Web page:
Since clashes with the AA, junta forces have launched both airstrikes and heavy artillery attacks against the AA in a bid to take back their lost outposts and camps, and it has sent at least 800 additional troops to northern Maungdaw. Many of the residents who were arrested by the junta troops in the area are believed to have been used as human shields during attacks on nearby AA posts. Furthermore, the junta has warned Rakhine and Rohingya, as well as civilians of other ethnicities, to remain in their villages and to report on AA troop movements. They have also been warned nor to post anything on social media or record the movement of Myanmar military personnel.

During the fighting earlier this month, a number of mortar shells fired by the junta landed across the Bangladeshi border. Consequently, the Bangladesh government has issued at least three official protests to the junta-appointed Myanmar ambassador. On September 16, Myanmar mortars fell in Bindrabin District, Bangladesh, killing a 17-year-old Rohingya refugee and injuring at least five others.

The recent fighting between the AA and the junta has meanwhile displaced more than 7,000 people in northern Rakhine, mainly people from Maungdaw. The military regime has blocked the United Nations and international NGOs from accessing the northern part of Rakhine State. Likewise, the AA also issued a statement, mentioning that all vehicles moving along rivers and roads in Rakhine State will be checked in line with the military’s needs.

A Strategic Turning Point?

There are a number of reasons why the renewed fighting in Maungdaw could have outsized strategic impacts for the AA’s long term ambition of creating “an independent Arakan.” To its east, the township borders Paletwa, Chin State, which occupies an important section of the Kaladan Multi-Modal Transit Transport Project, an infrastructure project which is being developed by the Indian government. The project will connect the eastern Indian seaport of Kolkata with Sittwe by sea, and then to Paletwa township via the Kaladan River, and then by road to Mizoram state in Northeast India.


On August 11, a ULA spokesperson said in an online press conference that the group had had some negotiations with the government of India on the Kaladan project. Two weeks later, Bibekananda Bhattamishra, India’s consul-general in the state capital Sittwe spoke at a meeting with Rakhine State-based businessmen, during which he mentioned that the road component of the Kaladan project was almost complete. Control of Maungdaw would put the ULA in a good position to engage openly with the Indian government over the Kaladan development, something that New Delhi would likely be unable to avoid.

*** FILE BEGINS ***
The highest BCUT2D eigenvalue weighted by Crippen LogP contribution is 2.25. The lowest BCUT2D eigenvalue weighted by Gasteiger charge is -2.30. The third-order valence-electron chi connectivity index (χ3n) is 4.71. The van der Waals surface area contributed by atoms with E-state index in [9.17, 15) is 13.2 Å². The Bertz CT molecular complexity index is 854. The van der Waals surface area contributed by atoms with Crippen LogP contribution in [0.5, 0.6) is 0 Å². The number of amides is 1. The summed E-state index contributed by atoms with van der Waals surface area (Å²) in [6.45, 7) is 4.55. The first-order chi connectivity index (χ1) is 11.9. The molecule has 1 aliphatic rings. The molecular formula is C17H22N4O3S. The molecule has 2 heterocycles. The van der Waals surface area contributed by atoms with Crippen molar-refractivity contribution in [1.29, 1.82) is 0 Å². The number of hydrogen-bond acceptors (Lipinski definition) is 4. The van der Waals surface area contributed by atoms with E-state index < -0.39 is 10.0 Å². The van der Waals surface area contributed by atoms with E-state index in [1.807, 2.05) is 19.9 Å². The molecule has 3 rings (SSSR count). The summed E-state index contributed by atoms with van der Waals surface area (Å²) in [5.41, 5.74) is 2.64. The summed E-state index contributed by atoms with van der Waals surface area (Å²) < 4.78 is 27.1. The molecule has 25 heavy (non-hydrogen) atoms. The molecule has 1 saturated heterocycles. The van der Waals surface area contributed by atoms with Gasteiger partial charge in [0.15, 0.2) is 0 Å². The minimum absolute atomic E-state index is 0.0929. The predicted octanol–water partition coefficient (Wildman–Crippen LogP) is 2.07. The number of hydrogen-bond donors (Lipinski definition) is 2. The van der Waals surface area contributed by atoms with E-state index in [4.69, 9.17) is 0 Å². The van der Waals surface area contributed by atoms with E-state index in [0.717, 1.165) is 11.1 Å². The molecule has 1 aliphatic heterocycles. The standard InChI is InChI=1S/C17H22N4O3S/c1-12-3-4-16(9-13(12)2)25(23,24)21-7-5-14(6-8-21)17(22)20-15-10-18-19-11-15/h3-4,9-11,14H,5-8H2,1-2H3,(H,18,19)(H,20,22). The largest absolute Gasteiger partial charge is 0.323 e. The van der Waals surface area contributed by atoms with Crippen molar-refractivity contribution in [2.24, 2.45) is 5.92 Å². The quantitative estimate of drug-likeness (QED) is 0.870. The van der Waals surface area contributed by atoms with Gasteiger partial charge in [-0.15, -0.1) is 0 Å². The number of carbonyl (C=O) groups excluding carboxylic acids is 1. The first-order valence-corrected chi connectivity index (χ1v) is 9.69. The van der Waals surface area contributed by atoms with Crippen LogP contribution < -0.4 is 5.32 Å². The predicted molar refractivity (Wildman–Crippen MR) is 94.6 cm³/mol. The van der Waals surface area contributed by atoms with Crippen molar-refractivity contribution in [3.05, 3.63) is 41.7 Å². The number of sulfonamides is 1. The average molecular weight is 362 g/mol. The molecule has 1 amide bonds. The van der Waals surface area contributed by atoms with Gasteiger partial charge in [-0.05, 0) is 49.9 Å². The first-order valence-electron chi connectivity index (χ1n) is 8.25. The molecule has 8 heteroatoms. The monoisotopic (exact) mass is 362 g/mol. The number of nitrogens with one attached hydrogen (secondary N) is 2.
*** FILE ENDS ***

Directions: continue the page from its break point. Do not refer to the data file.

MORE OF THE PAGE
Second, if the AA established its control over Maungdaw, the group might decide to cooperate with the United Nations experts investigating the massacres and forced displacement of Rohingya civilians from the region. Maungdaw was once home to around 750,000 Rohingya, who fled to Bangladesh after allegedly genocidal attacks by the Myanmar military in 2017. In September 2019, the AA sent two Myanmar soldiers who admitted to taking part in the allegedly genocidal killings of Rohingya families, including women and babies, to the International Criminal Court (ICC) at The Hague. The soldiers had been captured by the AA some months earlier. In October of that year, the AA and two allies issued a statement supporting attempts to prosecute the Myanmar military for abuses, including those committed against Rakhine State’s “Muslim minority.”

Finally, Maungdaw township is the main economic and trade conduit between Rakhine State and Bangladesh. Therefore, the AA’s attempts to control the township reflects its desire to engage openly with the Bangladesh government in border trade, and for the possible future repatriation of Rohingya refugees. Through both of these interactions, the group might build a good relationship with the international community – an integral part of its ambition of being treated as the region’s legitimate government. This week, the AA/ULA announced that it would cooperate in the repatriation of Rohingya refugees from Bangladesh, on the condition that foreign governments recognize it as the legitimate government of Rakhine State.

For all of these reasons, the military junta will undoubtedly defend Maungdaw and fight fiercely to retake lost ground. But how long its remaining territories can be defended remains an open question. The Myanmar military is currently fighting a multifront war with the rest of the country ‘s resistance forces, creating an opportunity for the Arakan Army to establish its unchallenged control over Maungdaw – and notch a significant milestone on its path toward independence.

AUTHORS

GUEST AUTHOR
Kyaw Hsan Hlaing


Kyaw Hsan Hlaing is an independent political analyst, writing on political transitions, civil war and issues related to ethnic affairs in Myanmar. You can follow him on Twitter @kyawhsanhlaing1.